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How Do Postgrads Find Jobs?

Most postgrads are very internet-savvy, so when anyone asks me about finding jobs, the normal request is “which websites should I look at for jobs in X?”.

They look a bit nonplussed when I start talking about using their contacts, developing their networks, making a list of who you know – isn’t that all just for business men on the golf course, or “meejah luvvies”, and completely irrelevant for academia or specialist postgraduate roles?

Well, put away your prejudices, ‘cos here’s the proof.

Postgraduate and graduate jobs, 3-4 years on
A survey published last summer analysed how doctoral researchers, masters and undergrads who were employed in the UK found their current job, 3-4 years after graduating. The survey date was 2008, so all the participants had graduated around 2004/5. This is what it showed:

(if you click on the image, you’ll get a slightly clearer version).

This is from the excellent Vitae/IES/RCUK/CRAC report, “What do researchers do? Doctoral graduate destinations and impact three years on, 2010. I’m still poring over the full report (the link takes you to the pdf online) but thought you’d like to see some of these highlights.

You can see that undergrads are most likely to have found out about their job from an employer’s website. Maybe it’s the experience of looking for jobs as an undergrad, or knowing friends who have found jobs this way, which perpetuates the belief that this is the most effective strategy.

In practice however, both masters and PhDs had most success in using their “professional, work or educational contacts or networks” to find out about jobs.

But what about academia?
There’s more detail for PhDs in the report, which reinforces the view that it’s all about who you know and who knows you when it comes to getting jobs in academia (again, click on the image for a clearer view):

The most striking use of contacts came for those working in research jobs in HE, ie mainly post-doc jobs, followed by teaching jobs in HE. Although jobs in universities are generally advertised (as shown by the numbers in HE who found out about the jobs from an “employer’s website”), those doctoral graduates who had been successful in getting jobs in HE more often mentioned their networks than the ads.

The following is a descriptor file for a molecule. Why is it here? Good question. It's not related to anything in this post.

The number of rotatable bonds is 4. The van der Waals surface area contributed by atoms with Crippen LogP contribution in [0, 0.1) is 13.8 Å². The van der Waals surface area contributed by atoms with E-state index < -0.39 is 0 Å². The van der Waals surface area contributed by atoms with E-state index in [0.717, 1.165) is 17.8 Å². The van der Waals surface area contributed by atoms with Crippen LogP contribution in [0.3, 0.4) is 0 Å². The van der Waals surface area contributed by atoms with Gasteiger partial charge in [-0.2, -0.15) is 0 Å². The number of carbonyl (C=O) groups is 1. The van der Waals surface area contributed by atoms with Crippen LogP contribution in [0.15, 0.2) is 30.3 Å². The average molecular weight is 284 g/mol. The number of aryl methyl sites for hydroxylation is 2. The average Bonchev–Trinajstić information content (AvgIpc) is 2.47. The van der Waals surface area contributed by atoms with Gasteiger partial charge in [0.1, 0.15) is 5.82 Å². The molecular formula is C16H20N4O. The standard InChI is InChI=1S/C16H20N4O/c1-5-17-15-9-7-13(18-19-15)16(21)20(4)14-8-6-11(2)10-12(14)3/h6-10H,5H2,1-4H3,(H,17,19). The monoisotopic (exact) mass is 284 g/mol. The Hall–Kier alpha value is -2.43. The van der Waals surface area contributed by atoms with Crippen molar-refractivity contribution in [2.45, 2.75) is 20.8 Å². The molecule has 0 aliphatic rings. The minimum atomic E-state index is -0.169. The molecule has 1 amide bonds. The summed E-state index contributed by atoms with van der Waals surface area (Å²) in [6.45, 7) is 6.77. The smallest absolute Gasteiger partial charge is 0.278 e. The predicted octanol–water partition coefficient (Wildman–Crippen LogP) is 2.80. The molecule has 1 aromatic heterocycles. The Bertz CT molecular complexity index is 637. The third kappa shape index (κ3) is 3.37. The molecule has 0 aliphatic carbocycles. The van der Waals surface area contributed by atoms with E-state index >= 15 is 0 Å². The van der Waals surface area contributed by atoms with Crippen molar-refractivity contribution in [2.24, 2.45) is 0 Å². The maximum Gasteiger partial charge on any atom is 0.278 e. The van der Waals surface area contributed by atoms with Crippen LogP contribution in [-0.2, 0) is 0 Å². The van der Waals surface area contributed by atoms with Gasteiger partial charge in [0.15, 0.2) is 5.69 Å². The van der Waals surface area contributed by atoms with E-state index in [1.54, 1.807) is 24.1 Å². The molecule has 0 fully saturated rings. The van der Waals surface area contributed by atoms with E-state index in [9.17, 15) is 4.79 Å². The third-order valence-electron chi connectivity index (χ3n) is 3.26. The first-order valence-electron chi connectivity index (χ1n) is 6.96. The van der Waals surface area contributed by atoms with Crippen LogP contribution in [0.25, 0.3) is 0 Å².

Jobs outside academia
Using your networks was still very important, especially for research jobs outside HE. Personal networks also started to come into play here.

Only when it came to finding jobs which weren’t normally seen as doctoral jobs, were networks less effective.

For teaching outside HE, ads were crucial (as any school teacher poring over the TES knows), and for “other common doctoral occupations”, ads and agencies were useful, alongside professional contacts. This latter group includes a high proportion of qualified health professionals (eg. clinical psychologists and medics) and significant numbers of “function managers” and engineering professionals, all of whom are attractive to agencies and advertisers:

(from a separate “Methodology” companion report to the main “What do researchers do?” survey.)

Speculative approaches
I’ll be honest, the one which surprises me most is the low number of doctoral grads saying they found out about their jobs through speculative approaches, particularly for research jobs outside HE. When I was recruiting techies in industry, we kept suitable speculative CVs on file, and whenever a vacancy arose, that was the first place we looked (before even thinking about an ad).

Either that’s no longer an effective approach, or my hunch is that so few people try targeted speculative approaches that even if they’re all successful, they will show up as  much smaller numbers. Anyone with some good data on this, I’d love to see it!

Multi-pronged approach
The most effective strategy is probably to cover a number of bases (the survey above allowed multiple choices answers to the question, acknowledging that realistically most people use a range of approaches).

I’d put particular emphasis on approaches which have proven to work for most people (get those networks going), but also tapping into some of the less well used sources, just in case you’re the only one who happens to spot that obscure ad, or whose speculative application hits the desk of a recruiting manager at just the right time.

About these ads

7 comments on “How Do Postgrads Find Jobs?

  1. I think this is an excellent post that captures the importance of personal networks as a PG jobseeker.